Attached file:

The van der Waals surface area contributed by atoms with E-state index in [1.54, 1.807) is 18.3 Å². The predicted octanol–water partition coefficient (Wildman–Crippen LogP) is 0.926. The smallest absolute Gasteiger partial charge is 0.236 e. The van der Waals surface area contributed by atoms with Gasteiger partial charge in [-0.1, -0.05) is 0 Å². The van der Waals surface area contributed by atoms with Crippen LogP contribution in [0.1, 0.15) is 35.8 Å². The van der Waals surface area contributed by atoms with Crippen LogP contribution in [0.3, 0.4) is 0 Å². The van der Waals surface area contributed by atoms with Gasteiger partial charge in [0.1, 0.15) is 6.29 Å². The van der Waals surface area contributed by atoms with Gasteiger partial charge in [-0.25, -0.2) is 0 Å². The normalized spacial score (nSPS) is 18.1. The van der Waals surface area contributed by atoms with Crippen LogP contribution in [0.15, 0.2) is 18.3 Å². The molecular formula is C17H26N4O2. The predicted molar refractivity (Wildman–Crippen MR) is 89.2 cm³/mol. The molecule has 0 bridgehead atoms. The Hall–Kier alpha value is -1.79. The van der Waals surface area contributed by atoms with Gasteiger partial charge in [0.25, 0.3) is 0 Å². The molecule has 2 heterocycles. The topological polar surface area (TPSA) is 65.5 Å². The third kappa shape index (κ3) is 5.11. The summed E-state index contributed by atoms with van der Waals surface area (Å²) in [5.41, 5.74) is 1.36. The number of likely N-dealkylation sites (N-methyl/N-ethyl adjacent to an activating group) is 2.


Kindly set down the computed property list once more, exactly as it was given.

The van der Waals surface area contributed by atoms with E-state index in [1.54, 1.807) is 18.3 Å². The predicted octanol–water partition coefficient (Wildman–Crippen LogP) is 0.926. The smallest absolute Gasteiger partial charge is 0.236 e. The van der Waals surface area contributed by atoms with Gasteiger partial charge in [-0.1, -0.05) is 0 Å². The van der Waals surface area contributed by atoms with Crippen LogP contribution in [0.1, 0.15) is 35.8 Å². The van der Waals surface area contributed by atoms with Crippen LogP contribution in [0.3, 0.4) is 0 Å². The van der Waals surface area contributed by atoms with Gasteiger partial charge in [0.1, 0.15) is 6.29 Å². The van der Waals surface area contributed by atoms with Gasteiger partial charge in [-0.25, -0.2) is 0 Å². The normalized spacial score (nSPS) is 18.1. The van der Waals surface area contributed by atoms with Crippen LogP contribution in [0.15, 0.2) is 18.3 Å². The molecular formula is C17H26N4O2. The predicted molar refractivity (Wildman–Crippen MR) is 89.2 cm³/mol. The molecule has 0 bridgehead atoms. The Hall–Kier alpha value is -1.79. The van der Waals surface area contributed by atoms with Gasteiger partial charge in [0.25, 0.3) is 0 Å². The molecule has 2 heterocycles. The topological polar surface area (TPSA) is 65.5 Å². The third kappa shape index (κ3) is 5.11. The summed E-state index contributed by atoms with van der Waals surface area (Å²) in [5.41, 5.74) is 1.36. The number of likely N-dealkylation sites (N-methyl/N-ethyl adjacent to an activating group) is 2.